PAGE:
A judge has partially denied a request from the New York Times to unseal documents pertaining to the litigation battle between the PGA Tour, LIV Golf and Saudi Arabia’s Public Investment Fund.
On June 16—the same day the PGA Tour and LIV Golf filed a motion to dismiss LIV’s antitrust lawsuit and the tour’s countersuit, ending a nearly year-long litigation battle between the two organizations—the Times filed a motion to intervene, asserting the public’s right of access to court records asking for the court to unseal documents despite the litigation going away.
According to U.S. District Court Judge Beth Labson Freeman, “As the party seeking to maintain records under seal, LIV Golf bears the burden of articulating compelling reasons for and a substantial interest in maintaining under seal PGA Tour’s motion for leave to amend its counterclaim and the related attachments.” LIV has two weeks to respond to the requests.
However, Freeman later expressed doubts, finding the Times “has not presented argument under the experience and logic test as to the historical right of the public to discovery documents, and the ‘significant positive role’ in the functioning of litigation played by public access to discovery documents.”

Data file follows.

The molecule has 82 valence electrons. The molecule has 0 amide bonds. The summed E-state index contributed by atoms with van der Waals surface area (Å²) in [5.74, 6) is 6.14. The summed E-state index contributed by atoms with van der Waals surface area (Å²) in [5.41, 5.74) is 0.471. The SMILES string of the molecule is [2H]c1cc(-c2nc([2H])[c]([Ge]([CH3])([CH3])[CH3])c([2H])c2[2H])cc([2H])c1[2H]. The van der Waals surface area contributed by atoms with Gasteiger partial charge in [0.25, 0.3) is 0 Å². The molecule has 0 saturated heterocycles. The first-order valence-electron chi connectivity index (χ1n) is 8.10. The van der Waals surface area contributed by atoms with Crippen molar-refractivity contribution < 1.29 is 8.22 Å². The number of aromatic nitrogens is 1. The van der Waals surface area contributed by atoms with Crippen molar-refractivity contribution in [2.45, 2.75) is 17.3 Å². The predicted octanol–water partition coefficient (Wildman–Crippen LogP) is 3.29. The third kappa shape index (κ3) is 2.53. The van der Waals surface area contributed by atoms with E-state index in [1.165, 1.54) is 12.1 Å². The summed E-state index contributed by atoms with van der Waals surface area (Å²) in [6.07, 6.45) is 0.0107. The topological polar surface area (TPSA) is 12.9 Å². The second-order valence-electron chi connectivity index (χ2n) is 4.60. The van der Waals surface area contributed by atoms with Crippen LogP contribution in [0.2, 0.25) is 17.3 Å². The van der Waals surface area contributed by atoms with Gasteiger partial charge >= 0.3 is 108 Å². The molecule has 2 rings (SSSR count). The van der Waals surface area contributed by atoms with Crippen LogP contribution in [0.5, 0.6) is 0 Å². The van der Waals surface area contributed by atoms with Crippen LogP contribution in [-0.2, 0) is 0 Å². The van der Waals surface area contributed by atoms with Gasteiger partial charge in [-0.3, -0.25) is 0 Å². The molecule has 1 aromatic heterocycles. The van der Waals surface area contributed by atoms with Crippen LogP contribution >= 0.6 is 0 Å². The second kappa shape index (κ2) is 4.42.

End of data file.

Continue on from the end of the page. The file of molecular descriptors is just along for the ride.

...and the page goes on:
“Given the plethora of case law describing the public’s reduced right of access to discovery documents, the Court is doubtful that NYT could make the required showing,” Freeman wrote.
The proposed deal between the PGA Tour and PIF calls for a new agreement to be completed by the end of the year (although both parties can extend the deadline). Should that not come to pass, however, the litigation between the tour and LIV/PIF cannot be reopened.
Obstacles still remain for the PGA Tour-PIF partnership to ultimately come to fruition. The U.S. Senate opened an investigation into the pending deal, citing that the alliance “raises concerns about the Saudi government’s role in influencing this effort and the risks posed by a foreign government entity assuming control over a cherished American institution.” The deal could be reviewed by the Committee on Foreign Investment in the United States, which analyzes mergers regarding potential threats to the nation’s security. Additionally, the tour continues to be under an antitrust probe by the U.S. Department of Justice, and PIF’s investment into the tour is expected to fall under this investigation.